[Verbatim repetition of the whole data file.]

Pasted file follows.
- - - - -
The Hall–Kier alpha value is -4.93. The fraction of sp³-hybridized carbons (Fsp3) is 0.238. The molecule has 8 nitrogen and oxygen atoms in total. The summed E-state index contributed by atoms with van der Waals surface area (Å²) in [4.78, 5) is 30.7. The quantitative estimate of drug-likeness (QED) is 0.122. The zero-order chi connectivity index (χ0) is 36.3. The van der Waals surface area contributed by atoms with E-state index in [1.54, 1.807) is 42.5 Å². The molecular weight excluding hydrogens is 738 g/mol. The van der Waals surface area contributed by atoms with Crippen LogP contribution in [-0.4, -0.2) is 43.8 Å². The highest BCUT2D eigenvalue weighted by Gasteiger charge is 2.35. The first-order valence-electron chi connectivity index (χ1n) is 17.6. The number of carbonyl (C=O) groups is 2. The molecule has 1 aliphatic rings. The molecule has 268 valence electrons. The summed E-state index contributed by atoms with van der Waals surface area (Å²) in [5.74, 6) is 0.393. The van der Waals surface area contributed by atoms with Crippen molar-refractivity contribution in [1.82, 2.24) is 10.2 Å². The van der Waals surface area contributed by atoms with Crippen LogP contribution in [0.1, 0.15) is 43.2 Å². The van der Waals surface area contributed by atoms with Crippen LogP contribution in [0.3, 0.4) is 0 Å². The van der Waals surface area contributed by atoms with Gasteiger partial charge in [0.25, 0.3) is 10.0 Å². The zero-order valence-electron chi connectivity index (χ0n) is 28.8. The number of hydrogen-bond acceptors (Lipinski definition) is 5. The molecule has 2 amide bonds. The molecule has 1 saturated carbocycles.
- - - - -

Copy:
The Hall–Kier alpha value is -4.93. The fraction of sp³-hybridized carbons (Fsp3) is 0.238. The molecule has 8 nitrogen and oxygen atoms in total. The summed E-state index contributed by atoms with van der Waals surface area (Å²) in [4.78, 5) is 30.7. The quantitative estimate of drug-likeness (QED) is 0.122. The zero-order chi connectivity index (χ0) is 36.3. The van der Waals surface area contributed by atoms with E-state index in [1.54, 1.807) is 42.5 Å². The molecular weight excluding hydrogens is 738 g/mol. The van der Waals surface area contributed by atoms with Crippen LogP contribution in [-0.4, -0.2) is 43.8 Å². The highest BCUT2D eigenvalue weighted by Gasteiger charge is 2.35. The first-order valence-electron chi connectivity index (χ1n) is 17.6. The number of carbonyl (C=O) groups is 2. The molecule has 1 aliphatic rings. The molecule has 268 valence electrons. The summed E-state index contributed by atoms with van der Waals surface area (Å²) in [5.74, 6) is 0.393. The van der Waals surface area contributed by atoms with Crippen molar-refractivity contribution in [1.82, 2.24) is 10.2 Å². The van der Waals surface area contributed by atoms with Crippen LogP contribution in [0.1, 0.15) is 43.2 Å². The van der Waals surface area contributed by atoms with Crippen LogP contribution in [0.3, 0.4) is 0 Å². The van der Waals surface area contributed by atoms with Gasteiger partial charge in [0.25, 0.3) is 10.0 Å². The zero-order valence-electron chi connectivity index (χ0n) is 28.8. The number of hydrogen-bond acceptors (Lipinski definition) is 5. The molecule has 2 amide bonds. The molecule has 1 saturated carbocycles.